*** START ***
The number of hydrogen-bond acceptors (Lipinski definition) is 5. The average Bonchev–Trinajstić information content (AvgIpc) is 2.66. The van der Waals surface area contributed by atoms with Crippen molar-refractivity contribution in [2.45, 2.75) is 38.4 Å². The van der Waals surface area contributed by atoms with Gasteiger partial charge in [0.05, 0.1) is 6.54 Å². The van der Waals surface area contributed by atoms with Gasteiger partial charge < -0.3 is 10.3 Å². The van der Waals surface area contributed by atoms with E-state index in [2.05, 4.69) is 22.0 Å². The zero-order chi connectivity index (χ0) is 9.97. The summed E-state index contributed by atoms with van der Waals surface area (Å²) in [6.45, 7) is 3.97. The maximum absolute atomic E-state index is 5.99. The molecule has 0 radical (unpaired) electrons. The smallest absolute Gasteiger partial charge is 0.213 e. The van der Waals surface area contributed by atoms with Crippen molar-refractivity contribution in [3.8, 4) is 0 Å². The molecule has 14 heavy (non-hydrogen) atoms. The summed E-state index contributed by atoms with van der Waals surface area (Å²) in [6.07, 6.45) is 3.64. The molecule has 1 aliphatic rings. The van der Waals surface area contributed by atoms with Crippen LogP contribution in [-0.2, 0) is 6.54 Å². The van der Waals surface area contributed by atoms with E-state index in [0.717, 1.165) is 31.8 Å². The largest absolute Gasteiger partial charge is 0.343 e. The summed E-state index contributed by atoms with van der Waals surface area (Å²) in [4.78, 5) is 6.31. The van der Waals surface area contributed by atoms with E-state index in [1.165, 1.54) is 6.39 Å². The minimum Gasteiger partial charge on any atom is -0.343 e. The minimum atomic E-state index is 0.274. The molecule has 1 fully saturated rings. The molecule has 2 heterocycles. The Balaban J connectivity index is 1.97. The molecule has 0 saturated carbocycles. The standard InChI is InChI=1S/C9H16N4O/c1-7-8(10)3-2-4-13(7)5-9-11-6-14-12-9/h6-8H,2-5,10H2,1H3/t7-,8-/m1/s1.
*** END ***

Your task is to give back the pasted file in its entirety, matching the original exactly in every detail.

The number of hydrogen-bond acceptors (Lipinski definition) is 5. The average Bonchev–Trinajstić information content (AvgIpc) is 2.66. The van der Waals surface area contributed by atoms with Crippen molar-refractivity contribution in [2.45, 2.75) is 38.4 Å². The van der Waals surface area contributed by atoms with Gasteiger partial charge in [0.05, 0.1) is 6.54 Å². The van der Waals surface area contributed by atoms with Gasteiger partial charge < -0.3 is 10.3 Å². The van der Waals surface area contributed by atoms with E-state index in [2.05, 4.69) is 22.0 Å². The zero-order chi connectivity index (χ0) is 9.97. The summed E-state index contributed by atoms with van der Waals surface area (Å²) in [6.45, 7) is 3.97. The maximum absolute atomic E-state index is 5.99. The molecule has 0 radical (unpaired) electrons. The smallest absolute Gasteiger partial charge is 0.213 e. The van der Waals surface area contributed by atoms with Crippen molar-refractivity contribution in [3.8, 4) is 0 Å². The molecule has 14 heavy (non-hydrogen) atoms. The summed E-state index contributed by atoms with van der Waals surface area (Å²) in [6.07, 6.45) is 3.64. The molecule has 1 aliphatic rings. The van der Waals surface area contributed by atoms with Crippen LogP contribution in [-0.2, 0) is 6.54 Å². The van der Waals surface area contributed by atoms with E-state index in [0.717, 1.165) is 31.8 Å². The largest absolute Gasteiger partial charge is 0.343 e. The summed E-state index contributed by atoms with van der Waals surface area (Å²) in [4.78, 5) is 6.31. The van der Waals surface area contributed by atoms with E-state index in [1.165, 1.54) is 6.39 Å². The minimum Gasteiger partial charge on any atom is -0.343 e. The minimum atomic E-state index is 0.274. The molecule has 1 fully saturated rings. The molecule has 2 heterocycles. The Balaban J connectivity index is 1.97. The molecule has 0 saturated carbocycles. The standard InChI is InChI=1S/C9H16N4O/c1-7-8(10)3-2-4-13(7)5-9-11-6-14-12-9/h6-8H,2-5,10H2,1H3/t7-,8-/m1/s1.